# Practice problems: Recursion

## Easy

### Question 1: In sum...

Write a function `sum`

that takes a single argument `n`

and computes the sum of all integers between 0 and `n`

inclusive.
Assume `n`

is non-negative.

```
def sum(n):
"""Computes the sum of all integers between 1 and n, inclusive.
Assume n is positive.
>>> sum(1)
1
>>> sum(5) # 1 + 2 + 3 + 4 + 5
15
"""
"*** YOUR CODE HERE ***"
if n == 1:
return 1
return n + sum(n - 1)
```

### Question 2

Implement `ab_plus_c`

, a function that takes arguments `a`

, `b`

, and
`c`

and computes `a * b + c`

. You can assume a and b are both positive
integers. However, you can't use the `*`

operator. Try recursion!

```
def ab_plus_c(a, b, c):
"""Computes a * b + c.
>>> ab_plus_c(2, 4, 3) # 2 * 4 + 3
11
>>> ab_plus_c(0, 3, 2) # 0 * 3 + 2
2
>>> ab_plus_c(3, 0, 2) # 3 * 0 + 2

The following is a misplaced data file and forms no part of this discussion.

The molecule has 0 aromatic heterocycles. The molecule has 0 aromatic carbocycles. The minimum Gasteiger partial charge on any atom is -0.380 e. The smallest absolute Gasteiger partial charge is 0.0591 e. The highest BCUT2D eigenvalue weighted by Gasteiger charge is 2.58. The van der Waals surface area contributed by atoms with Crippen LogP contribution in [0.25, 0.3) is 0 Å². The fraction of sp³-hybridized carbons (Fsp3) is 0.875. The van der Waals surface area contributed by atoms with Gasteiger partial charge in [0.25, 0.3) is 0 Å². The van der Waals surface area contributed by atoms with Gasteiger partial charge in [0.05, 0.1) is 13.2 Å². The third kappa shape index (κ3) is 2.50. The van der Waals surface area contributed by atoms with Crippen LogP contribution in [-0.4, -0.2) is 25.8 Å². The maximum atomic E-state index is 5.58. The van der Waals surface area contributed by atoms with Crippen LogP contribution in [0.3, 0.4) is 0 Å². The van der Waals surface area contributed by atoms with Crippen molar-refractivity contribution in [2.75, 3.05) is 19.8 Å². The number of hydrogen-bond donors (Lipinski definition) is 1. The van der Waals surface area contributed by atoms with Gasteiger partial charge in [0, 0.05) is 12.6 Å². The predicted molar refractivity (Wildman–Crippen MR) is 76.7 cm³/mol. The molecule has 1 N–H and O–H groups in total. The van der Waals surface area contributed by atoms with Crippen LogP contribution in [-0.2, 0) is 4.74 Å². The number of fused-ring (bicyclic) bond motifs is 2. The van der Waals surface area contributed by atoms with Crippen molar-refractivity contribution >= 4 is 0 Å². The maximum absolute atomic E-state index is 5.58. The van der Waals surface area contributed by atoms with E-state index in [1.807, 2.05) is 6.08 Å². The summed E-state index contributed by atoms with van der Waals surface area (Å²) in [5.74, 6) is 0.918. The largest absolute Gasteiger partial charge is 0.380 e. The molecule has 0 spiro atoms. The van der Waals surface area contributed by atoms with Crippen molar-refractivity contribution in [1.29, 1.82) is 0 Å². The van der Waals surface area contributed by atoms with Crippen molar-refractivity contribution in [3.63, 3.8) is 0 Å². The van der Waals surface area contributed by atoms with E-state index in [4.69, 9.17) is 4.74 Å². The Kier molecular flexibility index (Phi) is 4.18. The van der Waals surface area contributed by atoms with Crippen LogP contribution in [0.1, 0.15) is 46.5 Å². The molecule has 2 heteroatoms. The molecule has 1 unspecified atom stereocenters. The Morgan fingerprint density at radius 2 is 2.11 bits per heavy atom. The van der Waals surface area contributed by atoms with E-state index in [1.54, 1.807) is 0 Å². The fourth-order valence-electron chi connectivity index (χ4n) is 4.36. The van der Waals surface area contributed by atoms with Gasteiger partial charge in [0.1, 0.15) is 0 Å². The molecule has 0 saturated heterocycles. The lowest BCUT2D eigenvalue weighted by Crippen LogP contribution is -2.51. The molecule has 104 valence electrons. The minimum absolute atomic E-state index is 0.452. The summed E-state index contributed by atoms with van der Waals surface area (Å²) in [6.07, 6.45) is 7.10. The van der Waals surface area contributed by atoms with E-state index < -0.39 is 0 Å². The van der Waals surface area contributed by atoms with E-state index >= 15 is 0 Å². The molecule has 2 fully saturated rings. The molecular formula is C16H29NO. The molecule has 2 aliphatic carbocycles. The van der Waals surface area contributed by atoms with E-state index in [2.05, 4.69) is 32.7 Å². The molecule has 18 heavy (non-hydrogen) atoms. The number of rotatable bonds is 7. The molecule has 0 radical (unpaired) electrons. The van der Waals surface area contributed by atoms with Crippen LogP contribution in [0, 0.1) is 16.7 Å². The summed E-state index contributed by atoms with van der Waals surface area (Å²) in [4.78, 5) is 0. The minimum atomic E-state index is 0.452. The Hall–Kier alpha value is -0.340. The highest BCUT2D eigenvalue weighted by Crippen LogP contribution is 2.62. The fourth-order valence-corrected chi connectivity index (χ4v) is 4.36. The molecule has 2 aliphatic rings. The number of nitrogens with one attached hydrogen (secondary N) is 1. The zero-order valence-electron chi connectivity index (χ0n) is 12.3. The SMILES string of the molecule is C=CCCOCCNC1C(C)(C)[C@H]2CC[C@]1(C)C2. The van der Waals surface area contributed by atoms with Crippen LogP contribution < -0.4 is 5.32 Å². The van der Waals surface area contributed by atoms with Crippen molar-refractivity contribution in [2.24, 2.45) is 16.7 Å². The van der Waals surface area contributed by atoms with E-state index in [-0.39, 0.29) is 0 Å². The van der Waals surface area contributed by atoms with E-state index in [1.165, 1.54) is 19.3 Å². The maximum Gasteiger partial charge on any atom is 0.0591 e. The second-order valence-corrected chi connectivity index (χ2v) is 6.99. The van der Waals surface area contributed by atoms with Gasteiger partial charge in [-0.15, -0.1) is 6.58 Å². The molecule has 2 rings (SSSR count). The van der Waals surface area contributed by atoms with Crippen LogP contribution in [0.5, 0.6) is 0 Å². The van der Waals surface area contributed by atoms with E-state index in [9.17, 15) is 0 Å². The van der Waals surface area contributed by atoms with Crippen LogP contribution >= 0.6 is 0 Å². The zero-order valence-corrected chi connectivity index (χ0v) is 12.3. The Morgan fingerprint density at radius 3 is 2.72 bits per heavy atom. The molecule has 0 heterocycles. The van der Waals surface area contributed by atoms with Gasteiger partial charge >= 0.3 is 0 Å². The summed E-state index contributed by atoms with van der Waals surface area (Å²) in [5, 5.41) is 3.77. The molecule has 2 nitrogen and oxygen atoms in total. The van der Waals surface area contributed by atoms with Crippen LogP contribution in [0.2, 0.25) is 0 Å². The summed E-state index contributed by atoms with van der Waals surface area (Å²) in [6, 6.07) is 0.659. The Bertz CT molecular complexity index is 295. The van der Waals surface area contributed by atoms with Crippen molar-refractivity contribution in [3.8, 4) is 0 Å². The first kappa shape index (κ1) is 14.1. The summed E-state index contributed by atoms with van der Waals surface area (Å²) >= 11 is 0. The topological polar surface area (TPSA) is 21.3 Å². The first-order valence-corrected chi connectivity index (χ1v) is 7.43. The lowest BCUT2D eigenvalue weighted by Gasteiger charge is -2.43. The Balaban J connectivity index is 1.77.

2
"""
"*** YOUR CODE HERE ***"
if b == 0:
return c
return a + ab_plus_c(a, b - 1, c)
```

### Question 3: Sine

Now we're going to approximate the sine trigonemetric function using 2
useful facts. One is that *sin(x)* is approximately equal to *x* as *x*
gets small (for this question, below 0.0001). The other fact is the
trigonometric identity

Using these two facts, write a function `sine`

that returns the sine of
a value in radians.

```
def sine(x):
"*** YOUR CODE HERE ***"
if abs(x) < 0.0001:
return x
return 3 * sine(x / 3) - 4 * pow(sine(x / 3), 3)
```

## Medium

### Question 4: repeated, repeated

In Homework 2 you encountered the `repeated`

function, which takes
arguments `f`

and `n`

and returns a function equivalent to the nth
repeated application of `f`

. This time, we want to write `repeated`

recursively. You'll want to use `compose1`

, given below for your
convenience:

```
def compose1(f, g):
""""Return a function h, such that h(x) = f(g(x))."""
def h(x):
return f(g(x))
return h
```

```
def repeated(f, n):
if n == 0:
return lambda x: x #Identity
return compose1(f, repeated(f, n - 1))
```